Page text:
I WRITE ABOUT MY PROGENITORS AS THEY are an important factor in the painter I became.
My paternal grandmother Annie Taylor was Virginian. Her family house was built in Fredricksburg Virginia in 1722, though the family had settled before that. They fared badly in the civil war and Annie needed to marry money. She married Horace Bayliss, whose family business Bayliss, Jones and Bayliss was an iron founding and innovation firm in the North of England.
My grandfather’s uncle was the famous Victorian watercolourist Sir Wyke Bayliss. He painted the interiors of cathedrals almost exclusively. When I discovered his work I was amazed to find the structures of his compositions were so similar to my own.
My grandparents’ marriage sadly disintegrated.
Annie was a handsome, accomplished and strong-minded woman. She played the concert harp, accompanying herself not always tunefully to songs about the old south. Her daughter Brooke played both violin and piano well and also composed. My grandmother was also an excellent photographer, using an old-fashioned camera and glass plate negatives. Her photographs are beautifully composed and atmospheric. She was a V.A.D. in the First World War, which from what I have read was both tough and exhausting.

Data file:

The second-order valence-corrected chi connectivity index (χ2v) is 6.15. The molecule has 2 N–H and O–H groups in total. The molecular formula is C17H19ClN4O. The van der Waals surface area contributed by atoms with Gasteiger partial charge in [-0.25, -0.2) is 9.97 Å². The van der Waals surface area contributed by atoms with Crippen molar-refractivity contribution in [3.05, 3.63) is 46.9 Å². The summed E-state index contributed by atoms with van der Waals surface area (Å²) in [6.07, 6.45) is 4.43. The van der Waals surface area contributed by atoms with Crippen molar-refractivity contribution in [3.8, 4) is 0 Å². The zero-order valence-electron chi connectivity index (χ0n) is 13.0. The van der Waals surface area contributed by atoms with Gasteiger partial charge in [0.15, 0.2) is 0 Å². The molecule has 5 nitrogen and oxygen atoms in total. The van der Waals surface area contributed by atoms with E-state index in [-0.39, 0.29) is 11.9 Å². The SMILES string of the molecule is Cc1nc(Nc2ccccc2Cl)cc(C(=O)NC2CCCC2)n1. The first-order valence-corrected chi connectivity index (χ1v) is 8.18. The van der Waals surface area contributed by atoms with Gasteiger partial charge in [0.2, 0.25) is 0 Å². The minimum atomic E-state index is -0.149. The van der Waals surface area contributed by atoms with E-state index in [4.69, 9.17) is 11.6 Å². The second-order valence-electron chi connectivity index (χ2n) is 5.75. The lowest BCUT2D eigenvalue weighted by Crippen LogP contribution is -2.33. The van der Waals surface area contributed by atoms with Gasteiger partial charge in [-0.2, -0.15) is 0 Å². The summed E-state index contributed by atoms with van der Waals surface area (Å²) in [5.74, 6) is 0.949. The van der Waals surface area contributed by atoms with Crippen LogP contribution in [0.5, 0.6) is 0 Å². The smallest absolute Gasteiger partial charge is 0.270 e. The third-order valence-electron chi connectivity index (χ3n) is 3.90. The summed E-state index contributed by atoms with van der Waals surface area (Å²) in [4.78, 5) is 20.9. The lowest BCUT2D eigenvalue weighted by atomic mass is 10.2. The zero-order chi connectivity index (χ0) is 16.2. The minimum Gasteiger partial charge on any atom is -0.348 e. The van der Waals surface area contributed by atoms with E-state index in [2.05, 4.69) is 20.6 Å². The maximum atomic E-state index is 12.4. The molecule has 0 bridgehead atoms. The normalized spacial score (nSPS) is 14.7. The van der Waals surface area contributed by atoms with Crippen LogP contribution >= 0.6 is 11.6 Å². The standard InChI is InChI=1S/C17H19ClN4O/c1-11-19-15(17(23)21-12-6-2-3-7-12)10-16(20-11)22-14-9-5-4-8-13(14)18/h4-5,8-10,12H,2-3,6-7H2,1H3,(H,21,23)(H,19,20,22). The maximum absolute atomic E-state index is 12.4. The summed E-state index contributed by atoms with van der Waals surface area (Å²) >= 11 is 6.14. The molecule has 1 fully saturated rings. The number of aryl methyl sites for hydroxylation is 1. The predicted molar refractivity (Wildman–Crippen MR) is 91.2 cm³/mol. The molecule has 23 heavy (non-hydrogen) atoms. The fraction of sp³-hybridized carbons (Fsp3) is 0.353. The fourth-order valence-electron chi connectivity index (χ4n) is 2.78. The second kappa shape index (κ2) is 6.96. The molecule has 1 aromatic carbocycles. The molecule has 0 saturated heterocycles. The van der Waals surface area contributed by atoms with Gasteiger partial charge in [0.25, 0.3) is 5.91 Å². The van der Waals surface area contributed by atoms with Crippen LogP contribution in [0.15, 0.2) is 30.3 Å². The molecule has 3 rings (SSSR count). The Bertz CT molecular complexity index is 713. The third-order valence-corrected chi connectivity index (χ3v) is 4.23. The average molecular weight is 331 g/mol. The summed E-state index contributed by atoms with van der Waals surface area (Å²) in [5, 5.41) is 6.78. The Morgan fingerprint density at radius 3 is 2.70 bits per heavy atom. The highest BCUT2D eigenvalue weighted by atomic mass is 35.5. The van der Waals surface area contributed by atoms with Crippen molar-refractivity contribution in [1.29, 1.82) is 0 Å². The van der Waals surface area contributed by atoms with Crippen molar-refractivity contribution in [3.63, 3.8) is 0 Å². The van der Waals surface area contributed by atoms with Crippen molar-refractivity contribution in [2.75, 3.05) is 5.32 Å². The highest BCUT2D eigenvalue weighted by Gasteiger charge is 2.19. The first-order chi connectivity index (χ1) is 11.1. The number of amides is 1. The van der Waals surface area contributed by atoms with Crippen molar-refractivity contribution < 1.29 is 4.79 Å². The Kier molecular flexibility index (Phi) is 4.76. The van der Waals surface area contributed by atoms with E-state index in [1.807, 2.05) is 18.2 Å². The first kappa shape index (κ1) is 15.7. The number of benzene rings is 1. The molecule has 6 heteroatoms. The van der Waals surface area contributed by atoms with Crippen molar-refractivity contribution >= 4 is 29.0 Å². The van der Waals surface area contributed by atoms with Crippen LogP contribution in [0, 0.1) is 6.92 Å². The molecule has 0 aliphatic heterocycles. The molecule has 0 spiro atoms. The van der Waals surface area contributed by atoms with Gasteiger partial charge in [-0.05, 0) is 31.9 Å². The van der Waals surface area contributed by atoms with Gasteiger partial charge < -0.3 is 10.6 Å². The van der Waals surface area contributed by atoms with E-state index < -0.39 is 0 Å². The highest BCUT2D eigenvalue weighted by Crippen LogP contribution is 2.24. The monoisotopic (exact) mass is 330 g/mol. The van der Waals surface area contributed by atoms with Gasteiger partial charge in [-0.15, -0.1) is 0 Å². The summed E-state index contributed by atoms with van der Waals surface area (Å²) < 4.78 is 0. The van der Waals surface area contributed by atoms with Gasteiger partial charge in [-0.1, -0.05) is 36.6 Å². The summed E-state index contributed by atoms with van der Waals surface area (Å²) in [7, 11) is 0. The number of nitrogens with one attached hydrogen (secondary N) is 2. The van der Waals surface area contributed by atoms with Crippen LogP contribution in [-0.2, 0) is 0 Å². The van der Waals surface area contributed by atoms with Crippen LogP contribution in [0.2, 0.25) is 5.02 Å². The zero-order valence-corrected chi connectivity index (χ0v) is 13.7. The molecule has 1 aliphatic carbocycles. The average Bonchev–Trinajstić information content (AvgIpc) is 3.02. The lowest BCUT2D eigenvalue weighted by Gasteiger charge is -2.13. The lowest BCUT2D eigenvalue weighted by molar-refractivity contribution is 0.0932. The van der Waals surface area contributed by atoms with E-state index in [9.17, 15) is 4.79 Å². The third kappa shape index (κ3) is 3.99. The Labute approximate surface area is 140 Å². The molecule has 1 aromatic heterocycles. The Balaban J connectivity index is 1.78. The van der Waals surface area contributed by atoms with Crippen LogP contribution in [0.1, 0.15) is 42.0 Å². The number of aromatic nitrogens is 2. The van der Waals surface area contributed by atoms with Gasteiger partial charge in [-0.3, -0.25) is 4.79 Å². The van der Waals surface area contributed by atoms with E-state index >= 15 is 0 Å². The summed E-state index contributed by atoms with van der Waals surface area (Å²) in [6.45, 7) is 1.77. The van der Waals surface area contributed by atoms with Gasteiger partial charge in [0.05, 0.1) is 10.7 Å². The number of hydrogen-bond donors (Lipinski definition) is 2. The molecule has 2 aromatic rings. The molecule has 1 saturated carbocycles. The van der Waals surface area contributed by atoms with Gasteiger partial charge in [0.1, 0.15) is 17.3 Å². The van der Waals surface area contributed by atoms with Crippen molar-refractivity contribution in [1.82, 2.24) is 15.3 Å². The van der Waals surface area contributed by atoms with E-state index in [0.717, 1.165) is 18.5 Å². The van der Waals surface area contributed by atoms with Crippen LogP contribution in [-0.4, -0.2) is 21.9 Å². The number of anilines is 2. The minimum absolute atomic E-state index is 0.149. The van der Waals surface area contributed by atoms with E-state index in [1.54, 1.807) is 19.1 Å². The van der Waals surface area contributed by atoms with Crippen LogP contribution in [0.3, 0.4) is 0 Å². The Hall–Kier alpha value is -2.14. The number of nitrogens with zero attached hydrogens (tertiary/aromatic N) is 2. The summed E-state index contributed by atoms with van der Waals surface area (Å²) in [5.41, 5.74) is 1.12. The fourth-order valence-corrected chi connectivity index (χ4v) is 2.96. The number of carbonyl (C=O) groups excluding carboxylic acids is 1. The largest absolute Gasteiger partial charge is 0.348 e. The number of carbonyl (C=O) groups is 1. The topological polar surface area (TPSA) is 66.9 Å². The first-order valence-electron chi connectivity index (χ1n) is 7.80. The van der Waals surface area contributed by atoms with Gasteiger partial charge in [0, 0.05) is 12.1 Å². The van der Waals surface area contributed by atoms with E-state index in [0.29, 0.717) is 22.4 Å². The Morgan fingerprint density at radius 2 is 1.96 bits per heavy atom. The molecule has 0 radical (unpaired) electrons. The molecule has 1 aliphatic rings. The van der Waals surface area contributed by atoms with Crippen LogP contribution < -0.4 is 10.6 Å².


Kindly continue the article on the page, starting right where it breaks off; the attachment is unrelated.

She moved to Ireland after the war, ostensibly so my father could hunt, which was how my parents met.
Granny Bayliss had one other great gift. She was a superb cook, though never admitting to go near the kitchen. How she learnt is a mystery, though probably sneaking into the kitchen, watching and tasting. I remember perfect salmon with mayonnaise, chocolate cake of a dense and moist perfection, praline brittle, and yeast based muffins, all of which should have been impossible in 1950’s Ireland – and the girl always did it.
My maternal grandparents, Jack Loftus of Mount Loftus in Kilkenny, was the eldest son of a distinguished Irish family (see ‘The Invention of Memory’ by Simon Loftus).
Jack also needed to marry money. He was fortunate in my grandmother May Lichtenstadt, the very beautiful kind and gentle daughter of a Viennese Jewish banking family. She sadly died young in 1927 after rearing four children.
Kate Gordon, who was her lady’s maid, made our frocks. Kate was married to the local blacksmith. I loved the forge but also Kate for her consolation to my plump and short-sighted teenage self. The dresses she made were comfortable and fitted and if not glamorous, at least becoming. She always talked about my grandmother.
Of my great-grandmother, Belinda Coates more in the next chapter…